Various currently known stent products have structures that are essentially coiled springs. When this type of spring stent is tightly coiled, its diameter is relatively small for insertion through a blood vessel or the like. When the coil is sprung or coiled more loosely, the stent assumes its expanded, implantation orientation. Maass et al U.S. Patent No. 4,553,545 is illustrative of this type of coiled spring stent or endoprosthesis. Multihelix or braided stents are also known, and they suffer from poor maneuverability. They are also difficult to remove once implanted, and they may exhibit numerous exposed, relatively sharp or jagged ends. Palmaz U.S. Patent No. 4,733,665 is representative of an expandable stent of this general type. Gian- turco U.S. Patent No. 4,580,568 illustrates a percutaneous endovascular stent formed of stainless steel wire that is arranged in a closed zig-zag pattern somewhat in the nature of a bookbinder spring. Such a structure is somewhat unsymmetrical, and it may be subject to reocclusion due to the very large open space that is typically present between the wires of this type of device. Another type of stent is known as a Statz stent, and it includes a hypodermic tube with longitudinal slots etched into its body. While such a device has a high ratio of unexpanded to expanded diameter, it is a comparatively rigid device which is difficult to maneuver through a tortuous path and is not easily removed in a transluminal manner.
With many of these currently known stent structures, the axial length of the stent decreases as the circumference of the stent increases, which is typically a disadvantage. For example, any such length reduction must be taken into consideration in selecting proper stent sizing for a particular implantation procedure. Also, this attribute of many prior stents requires the passage through the blood vessel or the like of a stent which is longer than the length actually needed for the implantation procedure being performed. This is a particularly difficult problem for procedures in which the stent must be passed through a pathway having twists or turns, especially for a stent structure that is not easily bendable.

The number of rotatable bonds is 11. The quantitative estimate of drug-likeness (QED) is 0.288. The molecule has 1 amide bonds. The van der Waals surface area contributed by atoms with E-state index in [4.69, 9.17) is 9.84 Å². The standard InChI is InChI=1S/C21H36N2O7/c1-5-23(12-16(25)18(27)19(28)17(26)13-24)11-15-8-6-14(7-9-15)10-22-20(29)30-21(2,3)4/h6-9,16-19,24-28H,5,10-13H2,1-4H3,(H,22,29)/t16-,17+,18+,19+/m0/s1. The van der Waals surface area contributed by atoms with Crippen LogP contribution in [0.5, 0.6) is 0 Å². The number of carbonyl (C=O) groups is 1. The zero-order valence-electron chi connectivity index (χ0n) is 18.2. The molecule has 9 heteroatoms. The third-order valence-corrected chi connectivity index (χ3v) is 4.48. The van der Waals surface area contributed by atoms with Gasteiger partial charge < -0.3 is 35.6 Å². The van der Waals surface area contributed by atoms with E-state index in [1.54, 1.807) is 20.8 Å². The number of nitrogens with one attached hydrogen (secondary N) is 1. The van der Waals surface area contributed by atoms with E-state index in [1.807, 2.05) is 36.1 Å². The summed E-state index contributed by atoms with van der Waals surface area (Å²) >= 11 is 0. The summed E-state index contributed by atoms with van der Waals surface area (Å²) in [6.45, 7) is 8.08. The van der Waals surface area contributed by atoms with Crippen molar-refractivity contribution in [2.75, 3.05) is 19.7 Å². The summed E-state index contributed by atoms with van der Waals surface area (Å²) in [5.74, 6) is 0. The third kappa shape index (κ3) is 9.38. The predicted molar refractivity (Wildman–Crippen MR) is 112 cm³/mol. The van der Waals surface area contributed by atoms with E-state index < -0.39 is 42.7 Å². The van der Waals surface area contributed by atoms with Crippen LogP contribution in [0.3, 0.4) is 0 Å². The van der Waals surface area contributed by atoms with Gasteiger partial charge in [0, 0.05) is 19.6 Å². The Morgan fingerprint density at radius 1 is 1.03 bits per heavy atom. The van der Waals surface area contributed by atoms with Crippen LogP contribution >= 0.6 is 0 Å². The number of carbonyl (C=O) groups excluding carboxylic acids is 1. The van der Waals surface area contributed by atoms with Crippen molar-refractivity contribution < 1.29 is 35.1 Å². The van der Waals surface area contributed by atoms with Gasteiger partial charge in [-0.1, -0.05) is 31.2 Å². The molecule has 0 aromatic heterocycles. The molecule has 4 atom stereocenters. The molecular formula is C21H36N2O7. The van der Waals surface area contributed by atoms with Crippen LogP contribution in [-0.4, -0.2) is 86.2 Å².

EP-A-0 282 175, published on September 14, 1988 i.e. after the priority date of the present application discloses a stent comprising a wire formed into a serpentine configuration including a series of straight sections and a plurality of bends. The free ends of said stent are not engaged with adjacent ones.
US-A-4,580,568 discloses a stent comprising a wire formed into a closed zig-zag configuration including an endless series of straigth sections, a plurality of bends, wherein said straigth sections are joined by said bends to form the stent. In Fig. 7 and 8 of US-A-4,580,568 no free ends of the stent are shown.
US-A-4,665,918 discloses a prosthesis for insertion in a cavity of a human body comprising a cylinder of resilient expandible material in the form of a helical coil of an elastomeric material.